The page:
Sunday, July 25, 2010

I See Daddy in the 1236 Harp

I was walking by the 1236 pumpkin this evening and I noticed something I have never seen in this pumpkin before. Daddy! To this point I've seen a lot of the 1236 mama, mostly in the orange color. But today I saw something forming in it's shape that hasn't been there before. The 1725 shape. Almost exactly. Below is a picture of the 1236 superimposed on the 1725. Outside of the widest part of the shoulders the outlines of these two pumpkins is almost exactly identical. The slope down to the shoulders, the ribbing, almost everything (except for the size) is nearly exactly the same. I think this is a good thing.

The 1161 grows almost identical to the 1236 every day. Not loving the sucked in blossom on this pumpkin. Did a compost tea drench around the stumps for both plants today.

Saturday, July 24, 2010

30 Day Measurements

30 day measurements are usually considred important because it is right in the beginning stages of big growth. Often you know if you are a contender by the 30 day mark and then over the next three weeks you find if you were a pretendar. Lets say I'm pleased but not thrilled with my 30 day measurement. If your name is Joe then you might understand what 100 means.

The picture below is the 1236 Harp. At the same number of days the 1161 measures a little bigger but the 1236 has such a square shape that it looks a lot bigger. A very pretty pumpkin at this point like the mama. Leaf fungus is under control right now. I'm concerned that the beating the leaves have taken will effect the growth come September so I'm hoping to pack on as many pounds as possible before then.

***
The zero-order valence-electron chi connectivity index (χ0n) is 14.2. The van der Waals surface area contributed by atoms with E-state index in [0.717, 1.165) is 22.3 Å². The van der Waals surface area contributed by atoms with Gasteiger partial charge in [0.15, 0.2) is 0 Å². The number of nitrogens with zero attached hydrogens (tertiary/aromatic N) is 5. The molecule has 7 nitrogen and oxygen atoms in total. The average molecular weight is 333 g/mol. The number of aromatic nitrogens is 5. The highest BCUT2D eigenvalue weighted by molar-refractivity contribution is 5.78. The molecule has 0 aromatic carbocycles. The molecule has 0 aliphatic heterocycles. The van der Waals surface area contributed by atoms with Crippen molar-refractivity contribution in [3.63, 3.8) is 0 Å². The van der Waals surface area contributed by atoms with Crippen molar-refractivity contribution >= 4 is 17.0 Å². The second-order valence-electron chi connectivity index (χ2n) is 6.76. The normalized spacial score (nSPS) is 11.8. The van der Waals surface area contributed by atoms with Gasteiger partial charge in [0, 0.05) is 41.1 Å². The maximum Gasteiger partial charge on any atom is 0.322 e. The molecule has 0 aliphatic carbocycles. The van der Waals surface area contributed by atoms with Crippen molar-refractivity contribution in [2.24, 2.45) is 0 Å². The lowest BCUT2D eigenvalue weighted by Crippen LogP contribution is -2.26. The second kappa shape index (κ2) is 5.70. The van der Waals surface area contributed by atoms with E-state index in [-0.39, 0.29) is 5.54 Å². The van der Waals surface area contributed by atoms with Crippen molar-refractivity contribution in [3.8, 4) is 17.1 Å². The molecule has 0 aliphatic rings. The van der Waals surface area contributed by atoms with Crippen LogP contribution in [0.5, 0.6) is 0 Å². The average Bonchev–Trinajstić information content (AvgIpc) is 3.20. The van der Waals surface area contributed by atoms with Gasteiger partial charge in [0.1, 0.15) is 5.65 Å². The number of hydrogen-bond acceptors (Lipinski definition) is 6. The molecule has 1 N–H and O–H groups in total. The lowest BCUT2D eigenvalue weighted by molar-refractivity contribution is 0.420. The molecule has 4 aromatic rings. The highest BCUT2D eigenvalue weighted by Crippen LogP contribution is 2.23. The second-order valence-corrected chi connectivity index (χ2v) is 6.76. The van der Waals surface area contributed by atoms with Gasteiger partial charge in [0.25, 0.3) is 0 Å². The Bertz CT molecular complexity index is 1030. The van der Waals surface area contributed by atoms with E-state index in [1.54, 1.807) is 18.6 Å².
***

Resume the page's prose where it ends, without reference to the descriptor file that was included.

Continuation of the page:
I gave the plant some fish and seaweed yesterday along with some CO2.

Friday, July 23, 2010

The Kids Pumpkin

I've failed to mention on the blog how the kids pumpkin plant is doing. It was hit in a big hail storm really bad a month ago but as of two weeks ago you would have hardly known it had happened unless you looked really close. The kids would have had a pumpkin set on the main vine three weeks ago but they lost three feet of the main in the storm and 90% of the leaves so the plant has been busy growing back. They now have two nice pumpkins on the plant. If the 2nd pollination (1129 Orleck x 1161 Rodonis) that was done on Monday takes then theywill go with it. the 1st pollination is growing very nicely and I love the semi-long shape these pumpkins have. I think this is a very good cross that should go heavy. The kids personal best is 85 pounds and I would be suprised if they don't have that beat within a month. 250 pounds for them this year might be a real possability.

Wednesday, July 21, 2010

It's A Long Season and Getting Longer

I checked the stumps today on both pumpkin plants and found a problem with the 1161 plant. There was the very beginnings of some rot around the base of the stump. I cleaned up the area, pulled a touch of dirty from around the stump, cleared out some leaves in the area of the stump so it could get more sun and put on a 30% dilution of bleach to kill whatever is eating at it and then patted it dry. This year has sure been a battle. My first season was nearly trouble free except for some minor hail damage. If I can have a pumpkin to take to the scale at the end of the season it will be called a success.

Monday, July 19, 2010

Doc Says Its Angular Leaf Spot

Looks like my leaf problem is Angular Leaf Spot according to Dr. Matt DeBarrco. From everything I have read I have to concur with his diagnosis. There are a lot of things that look like what I have but the rate of deterioration and the look of the holes in the leaves it all seems to match. Most of the leaves I have lost on the 1161 were the leaves that were damaged in the hail storm. Angular leaf spot likes damaged leaves. Today I didn't seem as much new damage on the leaves as I have the previous days. I think the hail damaged and old leaves got taken out and the rest of the leaves that are healthy are holding on for now. I ordered good fungicide by the name of Phyton 27 today that I will hit the plants with when the weather cools down on Monday.